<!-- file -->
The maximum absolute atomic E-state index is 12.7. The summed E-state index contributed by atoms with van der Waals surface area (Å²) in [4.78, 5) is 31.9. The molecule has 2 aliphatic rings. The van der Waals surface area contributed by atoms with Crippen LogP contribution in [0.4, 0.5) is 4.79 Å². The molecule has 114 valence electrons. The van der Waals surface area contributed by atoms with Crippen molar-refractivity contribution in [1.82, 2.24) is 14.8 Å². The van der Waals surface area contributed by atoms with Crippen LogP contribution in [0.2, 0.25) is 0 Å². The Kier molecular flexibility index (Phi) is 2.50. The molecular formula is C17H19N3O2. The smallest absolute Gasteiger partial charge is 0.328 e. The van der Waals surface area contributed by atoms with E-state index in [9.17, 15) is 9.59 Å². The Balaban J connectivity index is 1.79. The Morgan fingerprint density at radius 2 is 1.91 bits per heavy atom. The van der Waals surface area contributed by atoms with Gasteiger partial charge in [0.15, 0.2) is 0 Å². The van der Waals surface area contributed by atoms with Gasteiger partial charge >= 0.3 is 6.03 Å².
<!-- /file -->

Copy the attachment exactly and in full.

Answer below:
The maximum absolute atomic E-state index is 12.7. The summed E-state index contributed by atoms with van der Waals surface area (Å²) in [4.78, 5) is 31.9. The molecule has 2 aliphatic rings. The van der Waals surface area contributed by atoms with Crippen LogP contribution in [0.4, 0.5) is 4.79 Å². The molecule has 114 valence electrons. The van der Waals surface area contributed by atoms with Crippen molar-refractivity contribution in [1.82, 2.24) is 14.8 Å². The van der Waals surface area contributed by atoms with Crippen LogP contribution in [0.2, 0.25) is 0 Å². The Kier molecular flexibility index (Phi) is 2.50. The molecular formula is C17H19N3O2. The smallest absolute Gasteiger partial charge is 0.328 e. The van der Waals surface area contributed by atoms with E-state index in [9.17, 15) is 9.59 Å². The Balaban J connectivity index is 1.79. The Morgan fingerprint density at radius 2 is 1.91 bits per heavy atom. The van der Waals surface area contributed by atoms with Gasteiger partial charge in [0.15, 0.2) is 0 Å². The van der Waals surface area contributed by atoms with Gasteiger partial charge >= 0.3 is 6.03 Å².